The Commissioners are assisted by a civil service, based mainly in Brussels and Luxembourg. There are also a number of agencies set up to carry out specific tasks for the Commission and mostly located in other European cities.
The Court of Justice of the European Union, located in Luxembourg, is made up of one judge from each EU country, assisted by eleven advocates-general. They are appointed by joint agreement of the governments of the Member States for a renewable term of 6 years. Their independence is guaranteed. The Court’s role is to ensure that EU law is complied with, and that the treaties are correctly interpreted and applied.
The European Central Bank in Frankfurt is responsible for managing the euro and the EU’s monetary policy (see Chapter 7). Its governing board consists of six directors and the governors of the national central banks of the 19 countries in the euro area. The main tasks of the Central Bank are to maintain price stability and to supervise banks in the euro area. Former Governor of the Bank of Italy, Mario Draghi, has been President of the Central Bank since 2011.
The European Court of Auditors, located in Luxembourg, was established in 1975. It has one member from each EU country, appointed for a term of 6 years by agreement between the Member States following consultation of the European Parliament. It makes sure that all the European Union’s income has been received and all its expenditure incurred in a lawful and regular manner and that the EU budget has been managed soundly.
When taking decisions in a number of policy areas, the Council and the European Commission consult the European Economic and Social Committee. Its members represent the various economic and social interest groups that collectively make up ‘organised civil society’, and are appointed by the Council for a 5-year term.
The Committee of the Regions consists of representatives of regional and local government. They are proposed by the Member States and appointed by the Council for a 5-year term. The Council and the Commission must consult the Committee on matters of relevance to the regions, and it may also issue opinions on its own initiative.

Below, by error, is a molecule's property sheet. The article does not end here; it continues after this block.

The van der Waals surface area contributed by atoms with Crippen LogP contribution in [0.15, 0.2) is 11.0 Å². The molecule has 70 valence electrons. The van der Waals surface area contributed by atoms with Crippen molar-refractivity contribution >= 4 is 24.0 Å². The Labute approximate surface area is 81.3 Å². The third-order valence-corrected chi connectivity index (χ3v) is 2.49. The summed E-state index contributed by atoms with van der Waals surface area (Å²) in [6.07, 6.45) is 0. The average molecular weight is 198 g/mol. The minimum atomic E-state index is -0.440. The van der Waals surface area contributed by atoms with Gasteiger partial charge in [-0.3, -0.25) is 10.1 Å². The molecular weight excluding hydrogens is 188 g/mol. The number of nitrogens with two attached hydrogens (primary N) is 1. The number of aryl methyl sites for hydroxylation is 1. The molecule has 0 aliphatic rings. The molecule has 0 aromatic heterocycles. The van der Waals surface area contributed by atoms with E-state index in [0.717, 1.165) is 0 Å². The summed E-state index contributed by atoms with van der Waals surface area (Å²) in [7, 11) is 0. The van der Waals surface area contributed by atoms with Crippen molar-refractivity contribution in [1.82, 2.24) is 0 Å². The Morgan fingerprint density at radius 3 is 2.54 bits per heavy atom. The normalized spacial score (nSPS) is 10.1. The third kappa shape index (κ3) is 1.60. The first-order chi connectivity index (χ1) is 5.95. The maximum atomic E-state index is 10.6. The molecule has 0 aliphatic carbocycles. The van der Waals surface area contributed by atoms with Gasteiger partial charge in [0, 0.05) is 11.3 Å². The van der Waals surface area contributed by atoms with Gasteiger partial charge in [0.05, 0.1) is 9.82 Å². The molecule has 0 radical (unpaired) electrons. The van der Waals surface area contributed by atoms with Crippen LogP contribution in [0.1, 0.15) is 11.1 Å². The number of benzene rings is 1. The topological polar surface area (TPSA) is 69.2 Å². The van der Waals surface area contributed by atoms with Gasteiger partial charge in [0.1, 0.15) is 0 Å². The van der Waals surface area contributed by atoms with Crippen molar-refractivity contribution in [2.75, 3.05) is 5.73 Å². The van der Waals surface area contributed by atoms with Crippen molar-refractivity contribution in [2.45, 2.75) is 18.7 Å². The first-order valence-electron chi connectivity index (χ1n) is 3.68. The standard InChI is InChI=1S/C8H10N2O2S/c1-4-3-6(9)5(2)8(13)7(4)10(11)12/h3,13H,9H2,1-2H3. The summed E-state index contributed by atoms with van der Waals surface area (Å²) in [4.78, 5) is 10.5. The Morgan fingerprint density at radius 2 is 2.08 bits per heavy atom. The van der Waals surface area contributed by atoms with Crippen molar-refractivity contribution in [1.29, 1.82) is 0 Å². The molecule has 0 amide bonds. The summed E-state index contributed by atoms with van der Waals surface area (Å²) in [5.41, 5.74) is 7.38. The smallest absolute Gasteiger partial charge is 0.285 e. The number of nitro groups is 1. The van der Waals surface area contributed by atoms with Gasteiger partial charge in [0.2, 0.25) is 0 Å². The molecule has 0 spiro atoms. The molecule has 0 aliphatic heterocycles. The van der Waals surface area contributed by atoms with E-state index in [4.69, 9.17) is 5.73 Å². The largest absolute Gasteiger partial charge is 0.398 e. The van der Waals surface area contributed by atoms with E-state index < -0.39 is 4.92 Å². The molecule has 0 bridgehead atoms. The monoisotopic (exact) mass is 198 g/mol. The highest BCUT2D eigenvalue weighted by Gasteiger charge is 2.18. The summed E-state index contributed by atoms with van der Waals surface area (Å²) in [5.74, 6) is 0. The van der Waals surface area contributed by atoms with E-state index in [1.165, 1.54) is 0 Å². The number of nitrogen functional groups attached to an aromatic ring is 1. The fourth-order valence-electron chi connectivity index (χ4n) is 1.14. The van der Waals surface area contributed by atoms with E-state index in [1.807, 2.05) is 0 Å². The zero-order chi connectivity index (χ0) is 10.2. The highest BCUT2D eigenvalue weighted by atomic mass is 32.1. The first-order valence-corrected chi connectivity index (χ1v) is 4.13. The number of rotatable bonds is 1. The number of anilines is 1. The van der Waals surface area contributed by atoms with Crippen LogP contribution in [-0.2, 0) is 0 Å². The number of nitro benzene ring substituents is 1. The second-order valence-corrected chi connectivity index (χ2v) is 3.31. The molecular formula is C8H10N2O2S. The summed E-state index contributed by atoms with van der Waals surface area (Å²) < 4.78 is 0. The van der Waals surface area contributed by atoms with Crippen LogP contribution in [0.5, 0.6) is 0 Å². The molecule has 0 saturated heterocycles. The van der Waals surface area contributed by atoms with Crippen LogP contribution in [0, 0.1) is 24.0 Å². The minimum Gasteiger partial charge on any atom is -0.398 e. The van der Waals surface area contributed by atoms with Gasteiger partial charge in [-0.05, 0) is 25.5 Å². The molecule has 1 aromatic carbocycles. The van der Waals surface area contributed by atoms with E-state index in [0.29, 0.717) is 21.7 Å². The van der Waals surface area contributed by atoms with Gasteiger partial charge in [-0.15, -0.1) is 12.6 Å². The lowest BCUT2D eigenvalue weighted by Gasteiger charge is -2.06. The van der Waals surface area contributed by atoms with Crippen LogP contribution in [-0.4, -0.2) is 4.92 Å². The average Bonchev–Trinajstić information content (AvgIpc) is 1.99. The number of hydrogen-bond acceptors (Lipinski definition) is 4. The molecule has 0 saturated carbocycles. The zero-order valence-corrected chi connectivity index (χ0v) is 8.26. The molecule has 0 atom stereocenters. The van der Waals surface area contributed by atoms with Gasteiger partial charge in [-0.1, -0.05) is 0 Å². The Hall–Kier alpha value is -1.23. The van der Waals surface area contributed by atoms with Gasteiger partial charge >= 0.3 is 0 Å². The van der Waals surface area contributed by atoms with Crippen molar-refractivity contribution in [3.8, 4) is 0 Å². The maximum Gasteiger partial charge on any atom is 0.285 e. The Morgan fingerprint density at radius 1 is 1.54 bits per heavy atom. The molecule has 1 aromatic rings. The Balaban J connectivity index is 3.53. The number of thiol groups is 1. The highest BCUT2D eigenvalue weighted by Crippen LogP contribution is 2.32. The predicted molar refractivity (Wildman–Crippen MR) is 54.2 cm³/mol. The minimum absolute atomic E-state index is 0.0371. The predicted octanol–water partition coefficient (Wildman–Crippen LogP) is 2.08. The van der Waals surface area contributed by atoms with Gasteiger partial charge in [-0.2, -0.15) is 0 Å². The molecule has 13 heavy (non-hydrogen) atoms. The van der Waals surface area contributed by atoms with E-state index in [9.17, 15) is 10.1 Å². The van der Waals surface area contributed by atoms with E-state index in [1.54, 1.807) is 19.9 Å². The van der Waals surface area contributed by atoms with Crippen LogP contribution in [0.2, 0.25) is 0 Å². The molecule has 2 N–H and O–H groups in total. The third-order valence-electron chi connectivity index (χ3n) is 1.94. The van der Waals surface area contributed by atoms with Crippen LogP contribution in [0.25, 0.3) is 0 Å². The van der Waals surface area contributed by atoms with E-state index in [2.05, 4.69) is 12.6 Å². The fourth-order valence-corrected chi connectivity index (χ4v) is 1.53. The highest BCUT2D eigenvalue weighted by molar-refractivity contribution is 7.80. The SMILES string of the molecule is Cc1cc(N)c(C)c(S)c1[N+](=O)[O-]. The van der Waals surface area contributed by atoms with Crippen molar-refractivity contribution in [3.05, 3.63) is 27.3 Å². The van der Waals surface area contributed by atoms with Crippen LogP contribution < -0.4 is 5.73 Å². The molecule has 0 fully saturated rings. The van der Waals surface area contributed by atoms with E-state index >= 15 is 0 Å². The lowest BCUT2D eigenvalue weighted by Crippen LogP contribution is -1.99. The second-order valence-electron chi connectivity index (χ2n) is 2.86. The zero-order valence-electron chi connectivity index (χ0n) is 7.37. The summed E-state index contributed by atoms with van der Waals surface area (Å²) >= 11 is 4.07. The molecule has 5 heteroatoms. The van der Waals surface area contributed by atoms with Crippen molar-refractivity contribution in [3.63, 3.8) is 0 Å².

The European Investment Bank, based in Luxembourg, provides loans and guarantees to assist the EU’s less developed regions and to help make businesses more competitive.
The Ombudsman is elected by the European Parliament for a renewable period of 5 years. Its role is to investigate complaints relating to poor administration in the EU institutions. Citizens, companies and residents in the EU can file complaints. Ireland’s former Ombudsman, Emily O’Reilly, has been the European Ombudsman since 2013.
The European Union’s activities impact on the day-to-day life of its citizens by addressing many of the real challenges facing society: environmental protection, health, technological innovation, energy, etc.
Scientists have been warning since the 1960s that the earth’s temperature is increasing. Political leaders were initially slow to respond but in 1988 the United Nations set up its ‘Intergovernmental Panel on Climate Change’. This expert panel has managed to draw the world’s attention to the potentially disastrous consequences of global warming which is caused by the emission of harmful gasses — particularly from burning fossil fuels containing hydrocarbons.
In 2008, the European Union made an important contribution to the fight against climate change. The European Council agreed that, by 2020, the European Union would cut its emissions by at least 20 % (compared with 1990 levels), raise renewable energy’s share of the market to 20 % and cut overall energy consumption by 20 %. In 2014, EU leaders agreed the more ambitious target of a reduction of at least 40 % by 2030, as compared with 1990. The EU countries also acted decisively together to help ensure that the United Nations’ conference on climate change in Paris in December 2015 led to a binding agreement by 195 countries on a 2 °C ceiling on global warming. The poorest countries in the world need financial assistance to reduce their emissions and to adapt to climate change. To this end, between 2014 and 2020, the EU will be contributing at least €14 billion from the European Development Fund. The political process of ratification of the Paris Agreement by the EU was finalised on 4 October 2016 when the European Parliament approved the ratification, thereby allowing it to enter into force.